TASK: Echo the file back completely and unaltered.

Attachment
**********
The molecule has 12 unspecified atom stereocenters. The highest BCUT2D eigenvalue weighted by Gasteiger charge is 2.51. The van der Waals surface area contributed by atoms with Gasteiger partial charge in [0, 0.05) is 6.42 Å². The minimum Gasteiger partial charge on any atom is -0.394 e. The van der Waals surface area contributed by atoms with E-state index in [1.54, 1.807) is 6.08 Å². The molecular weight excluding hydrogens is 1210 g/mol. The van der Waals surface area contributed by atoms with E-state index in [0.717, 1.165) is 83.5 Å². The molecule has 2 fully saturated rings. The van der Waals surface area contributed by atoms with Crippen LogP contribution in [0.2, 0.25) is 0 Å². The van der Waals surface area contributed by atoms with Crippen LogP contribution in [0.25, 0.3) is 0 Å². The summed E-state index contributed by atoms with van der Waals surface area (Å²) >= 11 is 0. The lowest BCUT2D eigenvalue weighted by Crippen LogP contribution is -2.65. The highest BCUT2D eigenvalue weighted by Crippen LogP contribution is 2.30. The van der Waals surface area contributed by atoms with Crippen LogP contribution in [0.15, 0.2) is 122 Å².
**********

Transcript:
The molecule has 12 unspecified atom stereocenters. The highest BCUT2D eigenvalue weighted by Gasteiger charge is 2.51. The van der Waals surface area contributed by atoms with Gasteiger partial charge in [0, 0.05) is 6.42 Å². The minimum Gasteiger partial charge on any atom is -0.394 e. The van der Waals surface area contributed by atoms with E-state index in [1.54, 1.807) is 6.08 Å². The molecular weight excluding hydrogens is 1210 g/mol. The van der Waals surface area contributed by atoms with E-state index in [0.717, 1.165) is 83.5 Å². The molecule has 2 fully saturated rings. The van der Waals surface area contributed by atoms with Crippen LogP contribution in [0.2, 0.25) is 0 Å². The van der Waals surface area contributed by atoms with Crippen LogP contribution in [0.25, 0.3) is 0 Å². The summed E-state index contributed by atoms with van der Waals surface area (Å²) >= 11 is 0. The lowest BCUT2D eigenvalue weighted by Crippen LogP contribution is -2.65. The highest BCUT2D eigenvalue weighted by Crippen LogP contribution is 2.30. The van der Waals surface area contributed by atoms with Crippen LogP contribution in [0.15, 0.2) is 122 Å².